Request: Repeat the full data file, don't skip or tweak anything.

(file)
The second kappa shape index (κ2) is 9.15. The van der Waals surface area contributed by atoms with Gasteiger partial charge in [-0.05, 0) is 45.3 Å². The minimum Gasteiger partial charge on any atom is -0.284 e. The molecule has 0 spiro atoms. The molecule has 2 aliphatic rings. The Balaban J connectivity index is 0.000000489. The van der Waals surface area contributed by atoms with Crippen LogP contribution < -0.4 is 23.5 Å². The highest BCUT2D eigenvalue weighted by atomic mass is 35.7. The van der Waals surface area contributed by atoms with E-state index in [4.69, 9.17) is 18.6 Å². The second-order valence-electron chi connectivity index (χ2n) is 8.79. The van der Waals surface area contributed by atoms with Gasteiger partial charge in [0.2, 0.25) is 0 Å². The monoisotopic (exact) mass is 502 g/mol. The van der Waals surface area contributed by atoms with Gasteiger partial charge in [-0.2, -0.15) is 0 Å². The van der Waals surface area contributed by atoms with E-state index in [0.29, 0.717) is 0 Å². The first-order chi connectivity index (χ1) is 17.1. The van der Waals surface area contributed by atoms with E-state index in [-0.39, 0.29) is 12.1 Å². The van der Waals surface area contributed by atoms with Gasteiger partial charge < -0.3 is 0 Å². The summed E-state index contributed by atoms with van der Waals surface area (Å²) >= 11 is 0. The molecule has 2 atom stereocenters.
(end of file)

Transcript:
The second kappa shape index (κ2) is 9.15. The van der Waals surface area contributed by atoms with Gasteiger partial charge in [-0.05, 0) is 45.3 Å². The minimum Gasteiger partial charge on any atom is -0.284 e. The molecule has 0 spiro atoms. The molecule has 2 aliphatic rings. The Balaban J connectivity index is 0.000000489. The van der Waals surface area contributed by atoms with Crippen LogP contribution < -0.4 is 23.5 Å². The highest BCUT2D eigenvalue weighted by atomic mass is 35.7. The van der Waals surface area contributed by atoms with E-state index in [4.69, 9.17) is 18.6 Å². The second-order valence-electron chi connectivity index (χ2n) is 8.79. The van der Waals surface area contributed by atoms with Gasteiger partial charge in [0.2, 0.25) is 0 Å². The monoisotopic (exact) mass is 502 g/mol. The van der Waals surface area contributed by atoms with Gasteiger partial charge in [-0.2, -0.15) is 0 Å². The van der Waals surface area contributed by atoms with E-state index in [0.29, 0.717) is 0 Å². The first-order chi connectivity index (χ1) is 17.1. The van der Waals surface area contributed by atoms with E-state index in [-0.39, 0.29) is 12.1 Å². The van der Waals surface area contributed by atoms with Gasteiger partial charge < -0.3 is 0 Å². The summed E-state index contributed by atoms with van der Waals surface area (Å²) >= 11 is 0. The molecule has 2 atom stereocenters.